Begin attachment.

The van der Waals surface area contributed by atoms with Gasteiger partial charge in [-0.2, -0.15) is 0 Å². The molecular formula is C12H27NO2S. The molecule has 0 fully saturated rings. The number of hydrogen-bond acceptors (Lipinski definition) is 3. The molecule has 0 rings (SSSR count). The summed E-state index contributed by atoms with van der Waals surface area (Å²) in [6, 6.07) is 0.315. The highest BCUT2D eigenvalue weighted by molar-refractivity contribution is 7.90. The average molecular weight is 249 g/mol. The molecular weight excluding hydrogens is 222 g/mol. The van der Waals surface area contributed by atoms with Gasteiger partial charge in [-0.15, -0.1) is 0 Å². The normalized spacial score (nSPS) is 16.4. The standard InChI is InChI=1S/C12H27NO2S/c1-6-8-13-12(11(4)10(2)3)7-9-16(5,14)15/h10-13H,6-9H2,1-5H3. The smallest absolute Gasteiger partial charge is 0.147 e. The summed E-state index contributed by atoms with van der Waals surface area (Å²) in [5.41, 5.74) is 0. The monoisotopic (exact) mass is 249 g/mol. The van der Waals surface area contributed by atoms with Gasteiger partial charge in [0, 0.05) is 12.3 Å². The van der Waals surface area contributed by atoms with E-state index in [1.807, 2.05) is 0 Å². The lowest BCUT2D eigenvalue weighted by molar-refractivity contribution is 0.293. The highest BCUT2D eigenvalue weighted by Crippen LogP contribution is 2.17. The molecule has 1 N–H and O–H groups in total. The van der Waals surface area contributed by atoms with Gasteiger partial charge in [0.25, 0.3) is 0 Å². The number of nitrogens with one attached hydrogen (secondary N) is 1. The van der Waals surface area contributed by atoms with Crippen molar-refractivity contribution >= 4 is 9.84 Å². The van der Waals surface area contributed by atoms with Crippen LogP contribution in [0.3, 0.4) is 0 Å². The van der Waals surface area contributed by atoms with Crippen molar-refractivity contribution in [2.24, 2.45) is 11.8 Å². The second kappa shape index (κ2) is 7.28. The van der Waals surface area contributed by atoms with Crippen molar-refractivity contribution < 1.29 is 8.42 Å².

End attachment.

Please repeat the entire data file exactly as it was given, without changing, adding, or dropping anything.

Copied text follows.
The van der Waals surface area contributed by atoms with Gasteiger partial charge in [-0.2, -0.15) is 0 Å². The molecular formula is C12H27NO2S. The molecule has 0 fully saturated rings. The number of hydrogen-bond acceptors (Lipinski definition) is 3. The molecule has 0 rings (SSSR count). The summed E-state index contributed by atoms with van der Waals surface area (Å²) in [6, 6.07) is 0.315. The highest BCUT2D eigenvalue weighted by molar-refractivity contribution is 7.90. The average molecular weight is 249 g/mol. The molecular weight excluding hydrogens is 222 g/mol. The van der Waals surface area contributed by atoms with Gasteiger partial charge in [-0.15, -0.1) is 0 Å². The normalized spacial score (nSPS) is 16.4. The standard InChI is InChI=1S/C12H27NO2S/c1-6-8-13-12(11(4)10(2)3)7-9-16(5,14)15/h10-13H,6-9H2,1-5H3. The smallest absolute Gasteiger partial charge is 0.147 e. The summed E-state index contributed by atoms with van der Waals surface area (Å²) in [5.41, 5.74) is 0. The monoisotopic (exact) mass is 249 g/mol. The van der Waals surface area contributed by atoms with Gasteiger partial charge in [0, 0.05) is 12.3 Å². The van der Waals surface area contributed by atoms with E-state index in [1.807, 2.05) is 0 Å². The lowest BCUT2D eigenvalue weighted by molar-refractivity contribution is 0.293. The highest BCUT2D eigenvalue weighted by Crippen LogP contribution is 2.17. The molecule has 1 N–H and O–H groups in total. The van der Waals surface area contributed by atoms with Gasteiger partial charge in [0.25, 0.3) is 0 Å². The number of nitrogens with one attached hydrogen (secondary N) is 1. The van der Waals surface area contributed by atoms with Crippen molar-refractivity contribution >= 4 is 9.84 Å². The van der Waals surface area contributed by atoms with Crippen LogP contribution in [0.3, 0.4) is 0 Å². The van der Waals surface area contributed by atoms with Crippen molar-refractivity contribution in [2.24, 2.45) is 11.8 Å². The second kappa shape index (κ2) is 7.28. The van der Waals surface area contributed by atoms with Crippen molar-refractivity contribution < 1.29 is 8.42 Å².